Whenever I go to a play, I try to take a close look at the set before the show starts, especially if I’m reviewing. Sets are often integral to the action, whether they’re simply alluding to the plot or themes metaphorically or literally setting the stage for the story to be told.
In the 2006 revival of The Pajama Game on Broadway, the set was amazing. Colorful and wry, it not only re-created the look of an old-fashioned factory, it had moving parts that were sources of entertainment in themselves. The set became another character in the musical.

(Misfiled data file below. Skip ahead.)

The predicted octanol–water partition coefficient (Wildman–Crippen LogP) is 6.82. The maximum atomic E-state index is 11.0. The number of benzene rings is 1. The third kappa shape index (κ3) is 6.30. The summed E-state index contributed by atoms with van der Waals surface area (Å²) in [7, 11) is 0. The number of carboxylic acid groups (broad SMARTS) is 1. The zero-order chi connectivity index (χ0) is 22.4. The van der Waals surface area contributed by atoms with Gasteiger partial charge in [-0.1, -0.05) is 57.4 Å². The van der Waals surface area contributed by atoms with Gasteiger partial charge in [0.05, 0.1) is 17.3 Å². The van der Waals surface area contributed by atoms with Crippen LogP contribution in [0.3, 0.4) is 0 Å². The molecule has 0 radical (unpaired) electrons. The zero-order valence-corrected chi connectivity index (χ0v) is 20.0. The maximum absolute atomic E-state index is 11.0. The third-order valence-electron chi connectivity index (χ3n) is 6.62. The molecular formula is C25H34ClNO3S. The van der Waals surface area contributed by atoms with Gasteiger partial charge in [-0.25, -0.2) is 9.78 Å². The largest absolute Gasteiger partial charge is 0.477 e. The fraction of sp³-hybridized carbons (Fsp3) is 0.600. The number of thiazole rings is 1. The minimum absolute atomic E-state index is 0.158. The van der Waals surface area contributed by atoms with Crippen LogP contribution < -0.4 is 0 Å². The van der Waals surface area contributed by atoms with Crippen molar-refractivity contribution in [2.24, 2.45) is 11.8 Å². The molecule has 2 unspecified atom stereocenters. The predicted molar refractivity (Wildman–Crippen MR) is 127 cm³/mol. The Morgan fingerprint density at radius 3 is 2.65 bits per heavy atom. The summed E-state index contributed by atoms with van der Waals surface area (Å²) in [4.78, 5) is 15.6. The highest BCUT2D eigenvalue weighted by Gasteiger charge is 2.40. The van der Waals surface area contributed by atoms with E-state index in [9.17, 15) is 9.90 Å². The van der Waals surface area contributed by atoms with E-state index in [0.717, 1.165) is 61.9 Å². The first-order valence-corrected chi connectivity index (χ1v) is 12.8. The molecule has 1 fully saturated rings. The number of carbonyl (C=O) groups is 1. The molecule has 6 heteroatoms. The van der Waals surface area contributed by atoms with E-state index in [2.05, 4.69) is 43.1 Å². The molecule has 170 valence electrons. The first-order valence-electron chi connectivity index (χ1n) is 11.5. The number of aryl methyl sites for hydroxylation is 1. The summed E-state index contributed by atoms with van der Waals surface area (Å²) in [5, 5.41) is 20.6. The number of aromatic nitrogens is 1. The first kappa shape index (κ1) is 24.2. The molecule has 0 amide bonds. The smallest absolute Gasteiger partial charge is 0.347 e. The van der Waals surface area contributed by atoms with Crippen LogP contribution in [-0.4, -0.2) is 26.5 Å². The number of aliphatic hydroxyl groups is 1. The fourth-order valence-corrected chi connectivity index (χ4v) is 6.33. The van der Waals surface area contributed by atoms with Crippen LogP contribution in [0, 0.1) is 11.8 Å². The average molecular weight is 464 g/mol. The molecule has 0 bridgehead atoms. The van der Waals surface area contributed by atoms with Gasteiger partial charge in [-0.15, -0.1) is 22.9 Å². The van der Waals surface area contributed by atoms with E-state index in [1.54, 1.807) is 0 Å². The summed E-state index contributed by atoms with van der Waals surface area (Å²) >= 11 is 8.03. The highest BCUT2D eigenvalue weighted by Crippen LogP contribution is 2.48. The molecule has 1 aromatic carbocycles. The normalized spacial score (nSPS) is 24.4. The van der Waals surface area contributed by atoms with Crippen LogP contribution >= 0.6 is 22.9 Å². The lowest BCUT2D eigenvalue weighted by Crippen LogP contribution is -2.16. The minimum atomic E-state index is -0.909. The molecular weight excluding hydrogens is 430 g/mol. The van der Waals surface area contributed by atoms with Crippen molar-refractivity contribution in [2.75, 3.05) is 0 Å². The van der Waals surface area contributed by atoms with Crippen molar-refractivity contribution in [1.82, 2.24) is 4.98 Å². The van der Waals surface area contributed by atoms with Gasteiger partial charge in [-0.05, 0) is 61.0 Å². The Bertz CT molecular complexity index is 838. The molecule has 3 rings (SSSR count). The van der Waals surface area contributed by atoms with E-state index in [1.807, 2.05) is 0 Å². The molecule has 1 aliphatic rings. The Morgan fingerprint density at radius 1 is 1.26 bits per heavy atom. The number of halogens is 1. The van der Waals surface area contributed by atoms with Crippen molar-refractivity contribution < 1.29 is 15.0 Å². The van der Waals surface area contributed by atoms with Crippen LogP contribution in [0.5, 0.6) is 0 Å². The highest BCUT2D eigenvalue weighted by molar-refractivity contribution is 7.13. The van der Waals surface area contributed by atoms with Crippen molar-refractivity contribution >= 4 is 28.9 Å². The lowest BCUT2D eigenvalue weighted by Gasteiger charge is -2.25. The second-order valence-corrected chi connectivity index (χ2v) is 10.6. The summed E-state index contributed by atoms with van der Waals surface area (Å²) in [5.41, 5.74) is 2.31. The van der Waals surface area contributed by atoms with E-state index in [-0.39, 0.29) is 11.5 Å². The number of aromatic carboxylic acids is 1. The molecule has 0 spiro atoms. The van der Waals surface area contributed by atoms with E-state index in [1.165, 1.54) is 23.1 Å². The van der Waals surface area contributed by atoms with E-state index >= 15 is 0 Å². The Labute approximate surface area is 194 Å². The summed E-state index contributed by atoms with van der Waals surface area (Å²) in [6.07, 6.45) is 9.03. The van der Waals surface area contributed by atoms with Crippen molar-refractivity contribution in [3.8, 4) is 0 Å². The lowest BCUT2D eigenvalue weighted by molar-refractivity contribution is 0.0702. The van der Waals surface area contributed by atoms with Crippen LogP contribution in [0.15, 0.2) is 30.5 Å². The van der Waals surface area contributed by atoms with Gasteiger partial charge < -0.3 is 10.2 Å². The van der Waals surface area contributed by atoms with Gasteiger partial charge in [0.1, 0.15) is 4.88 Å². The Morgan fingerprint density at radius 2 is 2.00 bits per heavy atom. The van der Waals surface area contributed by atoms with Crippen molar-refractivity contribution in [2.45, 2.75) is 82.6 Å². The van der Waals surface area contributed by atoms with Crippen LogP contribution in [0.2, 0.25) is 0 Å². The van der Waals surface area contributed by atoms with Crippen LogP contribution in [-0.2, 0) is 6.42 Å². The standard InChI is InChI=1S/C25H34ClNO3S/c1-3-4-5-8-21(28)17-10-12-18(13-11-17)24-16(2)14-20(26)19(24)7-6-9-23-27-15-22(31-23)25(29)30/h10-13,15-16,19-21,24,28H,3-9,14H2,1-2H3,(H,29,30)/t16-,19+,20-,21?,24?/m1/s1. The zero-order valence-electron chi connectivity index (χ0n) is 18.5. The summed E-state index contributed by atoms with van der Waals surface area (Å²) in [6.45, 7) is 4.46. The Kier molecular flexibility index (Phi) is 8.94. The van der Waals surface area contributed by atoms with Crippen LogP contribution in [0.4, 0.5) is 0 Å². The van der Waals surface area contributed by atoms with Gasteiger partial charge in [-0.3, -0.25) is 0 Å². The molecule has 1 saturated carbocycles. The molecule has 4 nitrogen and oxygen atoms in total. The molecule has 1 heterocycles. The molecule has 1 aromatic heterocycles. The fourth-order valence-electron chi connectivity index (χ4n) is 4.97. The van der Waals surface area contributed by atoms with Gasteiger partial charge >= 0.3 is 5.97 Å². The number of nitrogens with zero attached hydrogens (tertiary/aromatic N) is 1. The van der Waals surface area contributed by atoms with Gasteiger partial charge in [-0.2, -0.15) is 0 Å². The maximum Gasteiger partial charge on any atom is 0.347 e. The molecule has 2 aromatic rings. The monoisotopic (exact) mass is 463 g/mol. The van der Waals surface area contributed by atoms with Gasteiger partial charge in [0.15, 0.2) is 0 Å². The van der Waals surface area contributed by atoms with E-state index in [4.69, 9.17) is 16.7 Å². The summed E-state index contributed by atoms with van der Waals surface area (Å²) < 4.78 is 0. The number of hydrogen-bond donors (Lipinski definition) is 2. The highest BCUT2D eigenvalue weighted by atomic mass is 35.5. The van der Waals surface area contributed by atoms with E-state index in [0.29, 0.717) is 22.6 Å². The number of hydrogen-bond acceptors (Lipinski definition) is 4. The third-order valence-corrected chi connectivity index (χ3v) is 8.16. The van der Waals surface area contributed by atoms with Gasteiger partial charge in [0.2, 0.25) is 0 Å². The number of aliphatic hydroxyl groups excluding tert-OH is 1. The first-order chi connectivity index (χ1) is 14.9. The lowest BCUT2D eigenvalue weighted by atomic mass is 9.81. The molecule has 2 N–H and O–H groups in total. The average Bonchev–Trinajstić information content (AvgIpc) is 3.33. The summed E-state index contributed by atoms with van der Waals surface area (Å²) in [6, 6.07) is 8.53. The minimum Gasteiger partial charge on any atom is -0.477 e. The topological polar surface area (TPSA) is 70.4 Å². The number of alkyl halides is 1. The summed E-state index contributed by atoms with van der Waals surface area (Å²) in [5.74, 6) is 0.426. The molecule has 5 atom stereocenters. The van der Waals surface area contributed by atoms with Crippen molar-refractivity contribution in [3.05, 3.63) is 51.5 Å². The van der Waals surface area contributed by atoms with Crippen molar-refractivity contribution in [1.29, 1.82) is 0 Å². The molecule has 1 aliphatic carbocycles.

The set of the current revival of On Golden Pond at Contemporary Theatre of Dallas, designed by Pocket Sandwich Theatre co-founder Rodney Dobbs, is purely, deceptively functional. Lots of work went into making the summer home of the elderly Thayer couple look naturally lived in. If you don’t notice it, that’s probably a good thing.
“Shows are not about sets,” Dobbs says. “A bad set can lessen a good show. A great set can add to a good show, but it can’t save a bad one. Most of the time, when my set does not get mentioned in a review or by departing patrons, I have taught myself to think, ‘The set must be OK.’ Thanks for noticing On Golden Pond.”
We talked to Dobbs about how he came up with the set and why he’s a set designer. We also asked him to name his favorite sets. The rest of the interview is this week’s artist Q&A over in our features section.
Photos: Contemporary Theatre of Dallas